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History of the Act, 1882. Scheme of the Act, 1882. Preamble of the Act, 1882.

Scope of the Act, 1882.

The draft bill of the present Act was prepared by the law commission consisted of Lord Romily, Sir Edward Rayn, Lord Sherbrook, Sir Robert Lush, Sir John Macleod. The draft bill was passed into law on 17th Feb., 1882.

Before 1882, when the present Act came into being, the transfer of immovable property in India were governed by the principles of equity. Most of the provisions of The Act, 1882 had been based on the decisions of the court of Equity before 1884. In the absence of any specific provision, the Anglo-Indian courts had to fall back on English law on real properties. Sometimes, the courts had to decide the case according to their own notion of justice and fair play. The result was that the case law became confused and conflicting.

To remedy this state of affairs, a law commission appointed in England to prepare a code of substantive law of transfer of properties in India. Since the passing of the transfer of property Act, 1882. Its provision were amended on 12th occasion but no general revision of the Act was undertaken or any new principles of importance or substance introduced.

Sec. 2[c]:Nothing herein contained shall be deemed to affect any right or liability arising out of a legal relation constituted before this Act comes into force, or any relief in respect of any such right or liability. Thus the operation of the Act is prospective as an enactment pertaining to properties should not be given retrospective operation. A.Ammal v. Vellammal[1966 Mad]

Where it is expedient to define and amend certain parts of the law relating to the transfer of property by the act of

parties.
Preamble of the Act sets out the main objective which the legislation is intended to achieve. The significance of preamble in respect to interpretation of the Act: in case of ambiguity to explain and elucidate.

The Act regulates transfer by act of parties and not by operation of law. Transfer by act of parties: sale, exchange, lease, mortgage, actionable claim. Transfer by operation of law: under execution of a decree, auction sale under insolvency or liquidation proceedings forfeiture by the state etc. But even the Act is not exhaustive of regulate all transfer by act of parties: ex. Pledge of moveable property, govt. promissory notes, insurance policy etc.

The scope of the Act is limited not exhaustive. As there are following limitations to the applicability of the Act:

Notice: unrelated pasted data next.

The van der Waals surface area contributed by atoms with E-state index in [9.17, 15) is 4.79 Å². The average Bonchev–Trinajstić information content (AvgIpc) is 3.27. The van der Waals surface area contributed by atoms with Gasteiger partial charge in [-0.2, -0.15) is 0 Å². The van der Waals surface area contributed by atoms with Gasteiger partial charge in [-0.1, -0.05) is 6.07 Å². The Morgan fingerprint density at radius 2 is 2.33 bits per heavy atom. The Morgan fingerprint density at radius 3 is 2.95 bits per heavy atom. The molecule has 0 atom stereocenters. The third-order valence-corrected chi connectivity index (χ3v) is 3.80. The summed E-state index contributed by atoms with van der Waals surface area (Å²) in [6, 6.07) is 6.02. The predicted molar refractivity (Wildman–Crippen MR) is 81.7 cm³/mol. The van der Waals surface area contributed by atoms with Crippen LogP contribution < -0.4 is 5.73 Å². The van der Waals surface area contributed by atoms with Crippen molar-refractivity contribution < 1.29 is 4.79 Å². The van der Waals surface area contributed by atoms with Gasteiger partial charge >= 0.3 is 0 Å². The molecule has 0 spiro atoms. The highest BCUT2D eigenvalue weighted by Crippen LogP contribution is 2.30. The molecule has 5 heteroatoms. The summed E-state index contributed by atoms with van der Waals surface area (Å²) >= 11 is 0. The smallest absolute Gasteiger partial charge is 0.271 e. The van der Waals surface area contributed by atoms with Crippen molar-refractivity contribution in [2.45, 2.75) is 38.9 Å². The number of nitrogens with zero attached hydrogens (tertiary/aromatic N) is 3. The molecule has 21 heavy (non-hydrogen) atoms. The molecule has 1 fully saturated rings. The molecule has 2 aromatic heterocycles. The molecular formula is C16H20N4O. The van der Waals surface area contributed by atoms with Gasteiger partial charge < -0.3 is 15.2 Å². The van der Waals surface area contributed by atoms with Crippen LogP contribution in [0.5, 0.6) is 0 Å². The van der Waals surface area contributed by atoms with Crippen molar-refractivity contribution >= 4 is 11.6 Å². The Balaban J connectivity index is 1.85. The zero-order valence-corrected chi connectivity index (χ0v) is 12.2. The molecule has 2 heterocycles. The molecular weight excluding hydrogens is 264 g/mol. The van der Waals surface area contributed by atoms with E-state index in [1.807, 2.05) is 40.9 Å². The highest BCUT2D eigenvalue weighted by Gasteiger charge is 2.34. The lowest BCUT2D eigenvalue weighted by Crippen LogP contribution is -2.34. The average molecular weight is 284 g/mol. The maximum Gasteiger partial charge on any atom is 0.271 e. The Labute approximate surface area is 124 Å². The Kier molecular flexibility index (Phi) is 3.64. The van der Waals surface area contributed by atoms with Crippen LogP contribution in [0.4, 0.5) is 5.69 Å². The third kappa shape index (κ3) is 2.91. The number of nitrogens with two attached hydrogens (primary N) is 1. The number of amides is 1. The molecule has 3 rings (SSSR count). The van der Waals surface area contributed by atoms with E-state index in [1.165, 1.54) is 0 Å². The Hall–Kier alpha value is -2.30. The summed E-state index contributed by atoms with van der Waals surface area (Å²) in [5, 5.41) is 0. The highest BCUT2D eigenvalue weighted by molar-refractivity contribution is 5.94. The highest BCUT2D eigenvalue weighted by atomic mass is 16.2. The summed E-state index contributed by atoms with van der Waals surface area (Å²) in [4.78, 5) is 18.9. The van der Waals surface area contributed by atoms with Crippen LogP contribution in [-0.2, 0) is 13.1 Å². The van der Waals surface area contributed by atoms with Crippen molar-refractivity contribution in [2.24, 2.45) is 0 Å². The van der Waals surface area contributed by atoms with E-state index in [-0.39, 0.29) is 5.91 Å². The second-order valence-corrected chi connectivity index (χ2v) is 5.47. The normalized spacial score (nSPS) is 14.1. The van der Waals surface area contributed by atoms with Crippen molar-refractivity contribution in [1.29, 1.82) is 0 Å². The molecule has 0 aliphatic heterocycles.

1. The Act regulates transfer by act of parties not by operation of law. 2. The Act deals with only transfer intervivos i.e. between living persons. Thus a transfer which takes effect under a will or through succession is not covered by the Act.

3. Sec. 2/sec. 129 saves the rules of Mohammedon law in so far as they are inconsistent with any of the provisions contained in Chapter 2 and Hiba. Thus a muslim may settle property in perpetuity for the benefit of his decedents, provided there is an ultimate gift in favour of charity. [ The Wakf Validation Act, 1913 ] 4. Territorial limits

Thus we can say that the Act is not exhaustive and it does not profess to be complete code. It does not contain complete law for all kind of transfer of property in India. It is evident from the omission of the term consolidate in the preamble. Thats why in case of lacuna found in the Act, such lacuna can be filled by the exercise of principles of equity, justice and good conscience if its application is found suited to Indian society and circumstances.

Scheme of the Act


1. Sec. 1-4: preliminary: definition clause, extent and scope of the Act. 2. Sec. 5-53A: General principles as to transfer of property. Definition of transfer of property What property may be transferred. Who can transfer. Conditional transfer Rule against perpetuity Rule of election Interest : vested and contingent. Transfer of Immovable property; Sec.38-53A: Transfer by ostensible owner, Rule of estoppel, Doctrine of lis pendense, fraudulent transfer and Part performance.

3.Sec. 54-57:Sale of Immovable Property. 4.Sec.58-104: Mortgage and charge. 5.Sec.105-117: Lease.

6.Sec. 118-121: Exchange.


7.Sec. 122-129: Gifts. 8.Sec. 130-137: Transfer of actionable claims.